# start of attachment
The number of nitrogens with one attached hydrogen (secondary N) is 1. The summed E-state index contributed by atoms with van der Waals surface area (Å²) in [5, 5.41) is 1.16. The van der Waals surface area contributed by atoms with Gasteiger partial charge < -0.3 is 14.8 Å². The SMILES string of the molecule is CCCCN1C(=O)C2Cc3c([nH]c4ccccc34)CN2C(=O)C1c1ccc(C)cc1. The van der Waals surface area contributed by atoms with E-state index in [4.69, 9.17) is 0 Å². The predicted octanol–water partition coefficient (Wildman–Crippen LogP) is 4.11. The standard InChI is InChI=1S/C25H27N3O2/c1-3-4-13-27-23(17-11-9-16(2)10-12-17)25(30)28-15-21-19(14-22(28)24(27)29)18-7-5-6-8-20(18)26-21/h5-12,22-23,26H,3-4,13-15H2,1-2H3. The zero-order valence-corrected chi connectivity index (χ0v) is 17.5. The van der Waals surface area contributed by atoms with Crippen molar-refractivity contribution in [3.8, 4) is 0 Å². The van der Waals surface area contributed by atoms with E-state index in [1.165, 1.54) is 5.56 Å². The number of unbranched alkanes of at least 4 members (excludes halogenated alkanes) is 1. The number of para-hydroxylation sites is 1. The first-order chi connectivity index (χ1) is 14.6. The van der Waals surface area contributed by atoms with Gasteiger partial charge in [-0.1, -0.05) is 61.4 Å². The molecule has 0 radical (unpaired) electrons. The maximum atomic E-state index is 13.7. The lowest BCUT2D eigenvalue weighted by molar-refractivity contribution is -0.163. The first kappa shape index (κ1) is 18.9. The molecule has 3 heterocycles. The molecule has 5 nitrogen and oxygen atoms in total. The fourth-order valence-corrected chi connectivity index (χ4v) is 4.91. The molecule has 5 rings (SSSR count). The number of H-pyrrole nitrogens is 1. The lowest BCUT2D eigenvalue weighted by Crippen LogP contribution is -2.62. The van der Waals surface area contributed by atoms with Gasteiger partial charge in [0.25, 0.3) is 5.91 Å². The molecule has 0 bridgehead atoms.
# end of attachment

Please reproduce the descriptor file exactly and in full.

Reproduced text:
The number of nitrogens with one attached hydrogen (secondary N) is 1. The summed E-state index contributed by atoms with van der Waals surface area (Å²) in [5, 5.41) is 1.16. The van der Waals surface area contributed by atoms with Gasteiger partial charge < -0.3 is 14.8 Å². The SMILES string of the molecule is CCCCN1C(=O)C2Cc3c([nH]c4ccccc34)CN2C(=O)C1c1ccc(C)cc1. The van der Waals surface area contributed by atoms with E-state index in [4.69, 9.17) is 0 Å². The predicted octanol–water partition coefficient (Wildman–Crippen LogP) is 4.11. The standard InChI is InChI=1S/C25H27N3O2/c1-3-4-13-27-23(17-11-9-16(2)10-12-17)25(30)28-15-21-19(14-22(28)24(27)29)18-7-5-6-8-20(18)26-21/h5-12,22-23,26H,3-4,13-15H2,1-2H3. The zero-order valence-corrected chi connectivity index (χ0v) is 17.5. The van der Waals surface area contributed by atoms with Crippen molar-refractivity contribution in [3.8, 4) is 0 Å². The van der Waals surface area contributed by atoms with E-state index in [1.165, 1.54) is 5.56 Å². The number of unbranched alkanes of at least 4 members (excludes halogenated alkanes) is 1. The number of para-hydroxylation sites is 1. The first-order chi connectivity index (χ1) is 14.6. The van der Waals surface area contributed by atoms with Gasteiger partial charge in [-0.1, -0.05) is 61.4 Å². The molecule has 0 radical (unpaired) electrons. The maximum atomic E-state index is 13.7. The lowest BCUT2D eigenvalue weighted by molar-refractivity contribution is -0.163. The first kappa shape index (κ1) is 18.9. The molecule has 3 heterocycles. The molecule has 5 nitrogen and oxygen atoms in total. The fourth-order valence-corrected chi connectivity index (χ4v) is 4.91. The molecule has 5 rings (SSSR count). The number of H-pyrrole nitrogens is 1. The lowest BCUT2D eigenvalue weighted by Crippen LogP contribution is -2.62. The van der Waals surface area contributed by atoms with Gasteiger partial charge in [0.25, 0.3) is 5.91 Å². The molecule has 0 bridgehead atoms.